Belfast Telegraph

Thursday 21 August 2014

Bog snorkellers take the plunge

The only way to really test your mettle is taking up the challenge posed by one of Northern Ireland’s most popular new sports — bog snorkelling.

You’ll never know what extreme sport is all about until you’re battling the mud, slime and mucky water of a freezing cold 60-yard bog drain. And if you want to add that extra challenge to the experience — try it in fancy dress.

The Northern Ireland Bog Snorkelling Championships are now in their sixth year and the organisers are seeking fresh blood. Competitors travel from all over the world for the event at Peatlands Park in Co Tyrone on International Bog Day — falling on July 25 this year.

Competitors must complete two lengths of a 60-yard water-filled drain cut through a peat bog in the shortest possible time wearing snorkels and flippers. They are not allowed to use conventional swimming strokes.

The World Bog Snorkelling Championship is held in Llanwrtyd Wells in Wales every August and Joanne Pitchforth is the current world record holder with the time 1:35:18s, having shaved fractions of a second from the 2003 record.

Current men’s world champion is Northern Ireland’s Conor Murphy, who is also Northern Ireland Bog Snorkelling Champion, having completed the Peatlands Park course in 2008 in a record 1:30:66s. He smashed that time in 2009 with a new time of 1:25:87s.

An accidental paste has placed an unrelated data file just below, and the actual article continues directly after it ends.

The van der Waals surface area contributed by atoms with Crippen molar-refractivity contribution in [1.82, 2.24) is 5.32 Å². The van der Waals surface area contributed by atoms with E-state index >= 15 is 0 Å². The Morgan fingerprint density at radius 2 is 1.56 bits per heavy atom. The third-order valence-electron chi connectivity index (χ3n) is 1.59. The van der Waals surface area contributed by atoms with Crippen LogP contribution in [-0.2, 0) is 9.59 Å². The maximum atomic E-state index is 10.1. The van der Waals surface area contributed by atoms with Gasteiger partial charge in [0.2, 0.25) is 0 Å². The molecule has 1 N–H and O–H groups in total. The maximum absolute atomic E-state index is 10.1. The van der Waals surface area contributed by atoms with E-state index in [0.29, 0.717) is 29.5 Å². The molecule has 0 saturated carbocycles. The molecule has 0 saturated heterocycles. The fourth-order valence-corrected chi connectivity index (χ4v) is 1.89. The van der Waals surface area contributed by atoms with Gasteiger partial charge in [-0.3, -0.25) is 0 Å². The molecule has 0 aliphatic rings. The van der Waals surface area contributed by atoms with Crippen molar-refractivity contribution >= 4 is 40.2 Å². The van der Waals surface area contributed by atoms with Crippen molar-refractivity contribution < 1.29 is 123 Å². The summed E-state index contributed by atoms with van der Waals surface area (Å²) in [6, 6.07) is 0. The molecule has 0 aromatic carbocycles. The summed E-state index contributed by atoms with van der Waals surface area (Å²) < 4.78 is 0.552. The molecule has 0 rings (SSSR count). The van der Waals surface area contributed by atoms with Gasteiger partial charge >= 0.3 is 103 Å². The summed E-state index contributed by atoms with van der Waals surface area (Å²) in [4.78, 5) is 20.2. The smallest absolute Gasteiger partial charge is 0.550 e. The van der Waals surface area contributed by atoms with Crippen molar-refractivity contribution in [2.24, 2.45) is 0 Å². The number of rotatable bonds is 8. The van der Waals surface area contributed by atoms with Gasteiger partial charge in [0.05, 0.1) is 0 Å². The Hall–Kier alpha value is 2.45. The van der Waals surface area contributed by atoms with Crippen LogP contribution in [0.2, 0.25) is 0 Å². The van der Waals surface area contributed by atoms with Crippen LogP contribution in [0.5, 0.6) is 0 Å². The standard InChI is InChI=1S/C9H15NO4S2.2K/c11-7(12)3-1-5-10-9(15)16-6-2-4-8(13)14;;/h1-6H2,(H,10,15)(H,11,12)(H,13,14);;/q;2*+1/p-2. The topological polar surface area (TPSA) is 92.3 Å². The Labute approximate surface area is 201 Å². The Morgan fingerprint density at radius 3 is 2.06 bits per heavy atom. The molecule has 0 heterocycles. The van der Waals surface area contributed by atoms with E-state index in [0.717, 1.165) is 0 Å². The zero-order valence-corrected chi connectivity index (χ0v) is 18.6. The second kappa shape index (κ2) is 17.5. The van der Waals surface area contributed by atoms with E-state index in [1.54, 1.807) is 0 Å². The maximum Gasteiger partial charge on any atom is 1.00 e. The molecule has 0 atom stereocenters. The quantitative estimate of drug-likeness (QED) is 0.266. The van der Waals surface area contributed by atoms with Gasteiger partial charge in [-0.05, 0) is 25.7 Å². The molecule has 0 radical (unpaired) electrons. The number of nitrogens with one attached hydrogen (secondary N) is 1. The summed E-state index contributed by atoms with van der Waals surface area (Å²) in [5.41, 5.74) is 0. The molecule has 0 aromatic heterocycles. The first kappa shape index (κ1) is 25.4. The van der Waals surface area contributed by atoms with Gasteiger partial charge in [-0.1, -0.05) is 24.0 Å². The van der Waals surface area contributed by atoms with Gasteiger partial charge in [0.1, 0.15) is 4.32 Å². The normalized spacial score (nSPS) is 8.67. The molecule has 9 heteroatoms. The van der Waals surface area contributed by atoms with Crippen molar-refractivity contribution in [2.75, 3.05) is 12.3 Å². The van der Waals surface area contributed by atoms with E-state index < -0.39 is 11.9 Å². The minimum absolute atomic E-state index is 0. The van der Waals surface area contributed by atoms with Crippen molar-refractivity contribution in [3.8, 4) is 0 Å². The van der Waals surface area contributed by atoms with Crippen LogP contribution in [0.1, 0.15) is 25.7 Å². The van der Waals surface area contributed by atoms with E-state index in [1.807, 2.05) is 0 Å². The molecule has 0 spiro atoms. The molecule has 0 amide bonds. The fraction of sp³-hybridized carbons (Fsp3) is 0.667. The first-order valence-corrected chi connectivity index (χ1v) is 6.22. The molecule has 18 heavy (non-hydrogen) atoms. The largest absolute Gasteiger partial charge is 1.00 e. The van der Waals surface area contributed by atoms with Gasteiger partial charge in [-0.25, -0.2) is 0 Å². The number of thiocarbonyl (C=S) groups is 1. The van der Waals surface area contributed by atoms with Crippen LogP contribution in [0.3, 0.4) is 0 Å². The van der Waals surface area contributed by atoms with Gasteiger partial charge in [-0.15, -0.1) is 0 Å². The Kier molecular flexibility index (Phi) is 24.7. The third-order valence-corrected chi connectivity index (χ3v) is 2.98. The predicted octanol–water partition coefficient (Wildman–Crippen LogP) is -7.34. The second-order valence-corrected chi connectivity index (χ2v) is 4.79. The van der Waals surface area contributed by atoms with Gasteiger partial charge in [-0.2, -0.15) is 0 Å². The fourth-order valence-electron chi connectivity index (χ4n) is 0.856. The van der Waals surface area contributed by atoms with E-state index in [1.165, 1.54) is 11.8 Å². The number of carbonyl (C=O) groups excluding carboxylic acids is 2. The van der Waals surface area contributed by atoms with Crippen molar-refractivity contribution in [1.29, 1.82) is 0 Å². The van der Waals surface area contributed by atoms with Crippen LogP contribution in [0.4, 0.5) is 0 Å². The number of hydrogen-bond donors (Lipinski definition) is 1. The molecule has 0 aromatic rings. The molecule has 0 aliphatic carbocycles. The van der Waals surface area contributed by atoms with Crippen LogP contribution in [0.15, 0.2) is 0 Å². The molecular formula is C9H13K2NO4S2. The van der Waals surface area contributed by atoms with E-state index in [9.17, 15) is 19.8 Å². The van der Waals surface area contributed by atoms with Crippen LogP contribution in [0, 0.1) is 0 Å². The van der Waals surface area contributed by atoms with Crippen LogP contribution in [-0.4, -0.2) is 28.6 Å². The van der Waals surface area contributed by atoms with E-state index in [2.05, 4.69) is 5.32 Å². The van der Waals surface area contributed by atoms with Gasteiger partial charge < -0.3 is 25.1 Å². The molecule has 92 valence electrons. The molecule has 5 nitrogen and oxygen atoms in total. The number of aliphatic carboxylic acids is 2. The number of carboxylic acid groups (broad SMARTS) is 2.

Colin Gates, who organises the event, said: “This energetic sport is very popular and gets people literally into the bog.

Competitors have to swim two lengths of a 60-yard bog drain with the aid of a snorkel, mask and flippers and without using any conventional swimming strokes.

“Anyone over the age of 12 can have a go. It’s brilliant craic and it’s free to enter.”

The event has surged in popularity since it started in 2004 and organisers always have to turn people away because only 70 competitors can take part.

“We’re trying to get a few new people this year because it’s mostly the same old faces,” Colin said. “The two lengths can be very very tough — we did have people saying it was too much for them.”

A recent addition is a non-timed class where people can snorkel in fancy dress.

Last year a competitor dressed as the Lough Ness Monster complete with humps struggled to go the distance, but others managed to overcome the limitations of their costumes. “One person dressed as a carrot made it the whole way to the end,” Colin said.

The aim is to raise awareness of peat bogs. Entry forms can be got from the visitor centre at Peatlands Park, at www.ni-environment.gov.uk/peatlands or by contacting 028 3885 1102. The closing date for entry is June 30.

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